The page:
Cracked teeth demonstrate many types of symptoms including, pain when chewing, temperature sensitivities, or even the release of biting pressure. It is also common for pain to come and go, making it difficult to diagnose the cause of discomfort.
Chewing can cause movement of the cracked pieces of your tooth or allow bacteria access to the pulp, causing the pulp to become irritated. At the same time, when biting pressure is released, the crack can close quickly, resulting in sharp pain. Eventually, the pulp will become damaged and tooth will consistently hurt, even when you are not chewing. If left untreated, cracks can lead to infection of the pulp tissue, which can spread to the bone and surrounding gum tissue.
Types of Cracks
These are tiny cracks that only affect the outer enamel of the tooth. These cracks are more common in adults. These types of cracks are superficial and are usually of no concern.
When a cusp becomes weakened, a fracture may result. The cusp may break off or be removed by a dentist. A fractured cusp may not irreversibly damage the pulp, so root canal treatment may not be necessary. Your dentist will usually restore the tooth with a full crown.
This type of crack extends from the chewing surface of the tooth and vertically migrates towards the root. In some cases, the crack may extend below the gum line. It is possible for the crack to extend further into the root. Irreversible damage to the pulp is commonplace. In this case, root canal treatment is usually necessary. A cracked tooth that is not treated will worsen, resulting in the loss of the tooth. Therefore, early detection is essential.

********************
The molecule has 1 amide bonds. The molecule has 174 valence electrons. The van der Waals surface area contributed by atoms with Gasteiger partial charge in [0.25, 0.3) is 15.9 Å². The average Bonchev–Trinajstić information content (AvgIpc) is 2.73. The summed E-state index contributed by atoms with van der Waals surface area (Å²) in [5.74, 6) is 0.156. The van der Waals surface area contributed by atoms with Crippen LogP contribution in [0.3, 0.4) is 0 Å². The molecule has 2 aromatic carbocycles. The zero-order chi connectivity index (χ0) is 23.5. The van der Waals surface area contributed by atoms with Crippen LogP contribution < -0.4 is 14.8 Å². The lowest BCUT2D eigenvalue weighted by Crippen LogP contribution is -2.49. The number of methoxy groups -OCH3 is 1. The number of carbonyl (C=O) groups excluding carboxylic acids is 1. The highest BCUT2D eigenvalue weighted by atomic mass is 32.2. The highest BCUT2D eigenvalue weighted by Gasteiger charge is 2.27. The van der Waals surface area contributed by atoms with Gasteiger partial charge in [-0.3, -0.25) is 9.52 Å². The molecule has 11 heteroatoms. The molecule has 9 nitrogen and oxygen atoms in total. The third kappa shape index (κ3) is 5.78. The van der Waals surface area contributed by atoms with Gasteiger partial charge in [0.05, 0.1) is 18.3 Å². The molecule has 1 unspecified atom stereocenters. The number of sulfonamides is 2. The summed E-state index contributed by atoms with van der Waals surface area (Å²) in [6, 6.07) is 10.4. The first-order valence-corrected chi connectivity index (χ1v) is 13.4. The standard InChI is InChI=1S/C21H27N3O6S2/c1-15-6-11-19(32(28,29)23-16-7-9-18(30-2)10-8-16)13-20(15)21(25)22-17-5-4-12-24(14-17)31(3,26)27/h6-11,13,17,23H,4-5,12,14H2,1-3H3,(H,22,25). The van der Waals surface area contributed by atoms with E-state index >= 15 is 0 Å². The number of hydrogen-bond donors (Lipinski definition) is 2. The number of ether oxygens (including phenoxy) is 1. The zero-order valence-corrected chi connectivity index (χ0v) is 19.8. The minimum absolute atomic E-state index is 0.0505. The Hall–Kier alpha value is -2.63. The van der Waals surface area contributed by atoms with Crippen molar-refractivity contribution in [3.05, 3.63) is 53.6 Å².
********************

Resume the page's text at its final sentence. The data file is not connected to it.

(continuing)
A split tooth is usually the result of an untreated cracked tooth. It can be identified by a crack with distinct segments. This type of tooth can never be saved intact. Yet, the position and extent of the problem will dictate whether any portion of the tooth can be saved. Sometimes, endodontic retreatment by the doctors and restoration by your dentist can be used to save a portion of the tooth.
Vertical Root Fracture
A vertical root fracture is a crack located further down the root of the tooth. They can show minimal or vague chewing sensitivity symptoms and may go unnoticed. Treatment may involve surgical removal of the fractured root. Often times, the best long-term treatment involves tooth removal with restoring the space with a dental implant or bridge.